The Champlain Valley Fair in Essex Junction features a demolition derby — but for drivers who want a race, there’s the Figure 8. Video produced August 30, 2017.
APRIL MCCULLUM/FREE PRESS
ESSEX JUNCTION – The cars lined up for the figure 8 race at the Champlain Valley Fair on Wednesday night were anything but slick.
They had already crashed, failed state inspections, been left to rot in parking lots, succumbed to rust. Why not accelerate entropy by putting them through one last pummeling?
The prize was $100 for a win and $1,000 for a championship. The reward was the adrenaline that comes from swiping and bumping through a double figure 8 pattern until only a few cars remain running.
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“This used to be like a backwoods hillbilly thing, and now it’s just a cheaper way to get aggression out and have fun at the fair,” said Greg Racine of Essex Junction, who has raced at the fair for three years.
The man behind the show — Jay Milligan of JM Motorsports in Lakeview, New York — tries to keep a level playing field by limiting the number of modifications that drivers can make to their four-cylinder cars. That way, anyone can afford to join.
“Strip it down, chain it up and bring it to the fair,” Milligan said.
A well-used bumper drags behind a vehicle during the Burnett Scrap Metal Double Figure 8 Race at the Champlain Valley Fair in Essex Junction on August 30, 2017. (Photo: APRIL MCCULLUM/FREE PRESS)
Still, there are advantages for those who think strategically.
“The best car in the Figure 8 has always been the Chevy Cavalier. It’s won more Figure 8s than any other car,” said Milligan, whose father started JM Motorsports in 1962. For the demolition derby, he said, look for a sturdy Chrysler New Yorker or Chevrolet Impala from the 1970s.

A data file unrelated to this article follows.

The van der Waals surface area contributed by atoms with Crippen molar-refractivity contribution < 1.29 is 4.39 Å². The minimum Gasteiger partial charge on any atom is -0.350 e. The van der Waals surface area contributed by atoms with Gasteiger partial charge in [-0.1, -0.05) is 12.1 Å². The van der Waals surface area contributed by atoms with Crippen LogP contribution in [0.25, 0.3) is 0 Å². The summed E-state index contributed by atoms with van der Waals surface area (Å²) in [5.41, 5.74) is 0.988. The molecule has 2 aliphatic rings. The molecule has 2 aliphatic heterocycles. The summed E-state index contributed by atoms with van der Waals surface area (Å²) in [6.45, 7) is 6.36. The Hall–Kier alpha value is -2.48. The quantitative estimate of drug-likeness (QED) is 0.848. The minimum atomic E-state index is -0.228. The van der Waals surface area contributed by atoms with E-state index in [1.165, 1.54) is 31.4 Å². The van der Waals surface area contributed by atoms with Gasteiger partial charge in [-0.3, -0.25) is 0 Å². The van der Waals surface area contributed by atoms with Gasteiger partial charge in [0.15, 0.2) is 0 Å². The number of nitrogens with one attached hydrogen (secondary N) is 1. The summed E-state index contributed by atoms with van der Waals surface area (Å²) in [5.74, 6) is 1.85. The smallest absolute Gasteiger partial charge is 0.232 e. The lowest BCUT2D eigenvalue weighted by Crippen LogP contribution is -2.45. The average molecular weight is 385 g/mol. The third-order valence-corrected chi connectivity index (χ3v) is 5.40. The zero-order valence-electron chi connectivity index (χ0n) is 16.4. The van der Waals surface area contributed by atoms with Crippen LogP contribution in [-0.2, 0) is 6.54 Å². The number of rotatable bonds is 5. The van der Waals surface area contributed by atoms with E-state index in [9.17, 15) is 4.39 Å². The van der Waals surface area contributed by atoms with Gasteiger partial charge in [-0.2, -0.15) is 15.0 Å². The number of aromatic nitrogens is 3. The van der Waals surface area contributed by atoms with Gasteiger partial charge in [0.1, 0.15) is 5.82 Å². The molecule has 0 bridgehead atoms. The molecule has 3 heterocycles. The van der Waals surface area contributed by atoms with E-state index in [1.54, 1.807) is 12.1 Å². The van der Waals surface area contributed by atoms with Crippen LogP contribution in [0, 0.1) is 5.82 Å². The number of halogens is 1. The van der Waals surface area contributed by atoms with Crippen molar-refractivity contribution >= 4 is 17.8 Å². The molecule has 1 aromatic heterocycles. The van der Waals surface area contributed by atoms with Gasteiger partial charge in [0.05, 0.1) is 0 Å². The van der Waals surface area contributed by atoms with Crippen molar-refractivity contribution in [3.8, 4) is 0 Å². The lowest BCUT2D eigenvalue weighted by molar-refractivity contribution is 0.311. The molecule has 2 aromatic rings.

Drivers on Wednesday night said they found their cars in scrapyards or from people wanting to offload them after a failed inspection.
Austin Hamlin of Burlington bought a 1989 Honda Civic Si from a man on Craigslist.
“He knew it wasn’t going to be much longer before it was done, anyway,” Hamlin said. “He was happy to know that it was going out in style.”
Milligan said his company had run 50 events this year before the Champlain Valley Fair, with no injuries. Drivers were told at a mandatory safety meeting before the event to avoid hits to the driver’s side door, and to avoid getting mixed up in crashes.
“The guys that win this thing all the time are the guys that stay out of trouble,” said Ron Cummins, addressing the drivers from the hood of a bright orange car. “That’s the key to winning the race.”
Those who wanted a bit more trouble could join a demolition derby later that night or Thursday. The losers would likely return to scrapyards. The winning cars, if they held together, might even survive long enough to endure more scrapes next year.
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